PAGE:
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  • Ward Sanford

First Century History You Didn’t Learn about in Church or Synagogue


Jerusalem as seen looking west from the Mount of Olives. The modern city is in the background. Jewish burial boxes fill a cemetery in the foreground. In between lies Mount Mariah of Ancient Jerusalem, upon which today lie the Al-Aqsa mosque and the Golden Dome shrine within the retaining walls of the Temple Mount. So much history that has impacted the world has occurred here over the last three thousand years.


Much of Jewish history involves the city of Jerusalem, and Christian history got its start there. The first century CE was a pivotal time. Much is written in the New Testament of the years between 30 and 60 CE, but nothing afterward. Josephus was an avid Jewish historian who witnessed the last half of the first century and wrote volumes on the events of the day. His two largest works are the “Antiquities of the Jews” and the “The Jewish Wars”. The latter repeats much of Old Testament history but also adds that period after the Jews returned from Babylon up to the reign of King Herod. The latter recounts the history from King Herod until the destruction of Jerusalem. Josephus was not just a passive observer. He was involved intimately in those last years. As a member of the ruling class, and with his experience of visiting Rome, he was put in charge of the defense of Galilee against the Romans in 67 CE. There he was captured and kept in chains for years while the Romans planned the final siege. During the siege he stood on the walls pleading with the citizens to surrender and avoid the destruction of the city and the temple. But the plea fell on deaf ears. The worst happened. And Josephus became known not as the savior of Jerusalem, but the traitor who aided its demise. In his later years, Josephus’s experiences, and his willingness to write down history was recognized by the generals (who had become emperors), Vespasian and his son Titus. They hired Josephus to write down histories and even allowed him to stay in an apartment in their own estate. This did not help his reputation with much of the Jewish population--despite the fact he was the single recorder of this crucial era of Jewish history.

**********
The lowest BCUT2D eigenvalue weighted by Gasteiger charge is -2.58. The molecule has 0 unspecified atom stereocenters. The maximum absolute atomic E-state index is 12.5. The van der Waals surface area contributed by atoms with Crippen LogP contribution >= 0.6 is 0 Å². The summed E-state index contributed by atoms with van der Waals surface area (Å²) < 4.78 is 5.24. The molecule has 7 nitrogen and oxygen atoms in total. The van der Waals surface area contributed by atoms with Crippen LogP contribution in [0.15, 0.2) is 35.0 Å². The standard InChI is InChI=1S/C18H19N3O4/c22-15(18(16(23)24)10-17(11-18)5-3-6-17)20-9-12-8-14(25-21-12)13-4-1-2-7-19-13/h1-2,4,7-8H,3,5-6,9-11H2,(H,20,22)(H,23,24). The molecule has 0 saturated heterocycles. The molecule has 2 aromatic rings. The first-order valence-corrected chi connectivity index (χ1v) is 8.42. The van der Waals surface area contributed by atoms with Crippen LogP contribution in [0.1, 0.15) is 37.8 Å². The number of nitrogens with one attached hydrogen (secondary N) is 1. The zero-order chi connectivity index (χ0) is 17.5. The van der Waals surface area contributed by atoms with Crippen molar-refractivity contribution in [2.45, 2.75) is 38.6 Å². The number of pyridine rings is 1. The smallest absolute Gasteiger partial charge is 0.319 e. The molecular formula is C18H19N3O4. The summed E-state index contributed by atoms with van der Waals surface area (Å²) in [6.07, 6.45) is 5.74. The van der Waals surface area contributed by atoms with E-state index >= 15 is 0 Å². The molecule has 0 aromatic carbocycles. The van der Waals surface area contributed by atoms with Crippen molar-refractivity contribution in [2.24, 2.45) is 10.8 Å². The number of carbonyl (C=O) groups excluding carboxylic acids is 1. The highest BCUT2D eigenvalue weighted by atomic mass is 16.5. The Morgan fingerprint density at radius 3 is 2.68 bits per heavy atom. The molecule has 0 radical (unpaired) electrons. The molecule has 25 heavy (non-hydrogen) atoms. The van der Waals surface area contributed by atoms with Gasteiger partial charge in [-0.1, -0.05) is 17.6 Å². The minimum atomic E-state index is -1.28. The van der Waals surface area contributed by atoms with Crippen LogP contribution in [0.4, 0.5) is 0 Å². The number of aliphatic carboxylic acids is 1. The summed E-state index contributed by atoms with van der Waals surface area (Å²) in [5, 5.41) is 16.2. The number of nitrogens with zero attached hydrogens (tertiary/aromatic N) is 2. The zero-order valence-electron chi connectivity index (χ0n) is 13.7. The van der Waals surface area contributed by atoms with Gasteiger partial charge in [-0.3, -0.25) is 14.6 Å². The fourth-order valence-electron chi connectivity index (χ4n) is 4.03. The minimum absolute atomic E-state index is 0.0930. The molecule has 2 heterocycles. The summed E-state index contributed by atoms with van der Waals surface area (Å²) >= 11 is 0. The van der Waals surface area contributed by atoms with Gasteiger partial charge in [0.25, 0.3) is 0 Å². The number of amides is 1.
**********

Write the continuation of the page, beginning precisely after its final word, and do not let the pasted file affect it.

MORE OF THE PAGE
If you have ever seen the full book entitled the “Works of Josephus” you will likely have been intimidated by the length and denseness of the writing. Written originally in the same Greek as the New Testament, Its length is similar in scale to the entire Bible. Many have seen some of his quotes concerning Jesus and early Christians. It does not help that the most widely available English translations are from over two centuries ago. That makes reading of these textbook-style books even more onerous. But there is a more modern translation of “The Jewish Wars” available by the author Bob Beasley. It was this version I picked up and began to skim through and then eventually read many parts in detail. So many dramatic details are recorded about those years. Especially during the siege, the personal stories are many and shocking. I was amazed that having lived in a Judeo-Christian culture for decades that I had never heard these stories. I think for many, especially the Jews, the stories are just too painful to want to recount in detail. But it seemed these accounts had so much potential for a full telling. It seemed a series of novels covering this period would be of great interest to so many potential readers. So my project was born, and the series is now titled “Cry of Jerusalem”. The drama and passion and conflicts are being brought to life. Book three is nearly written now, and the final book, four, is well planned out. An audiobook of book one is out, and more audiobooks will follow.

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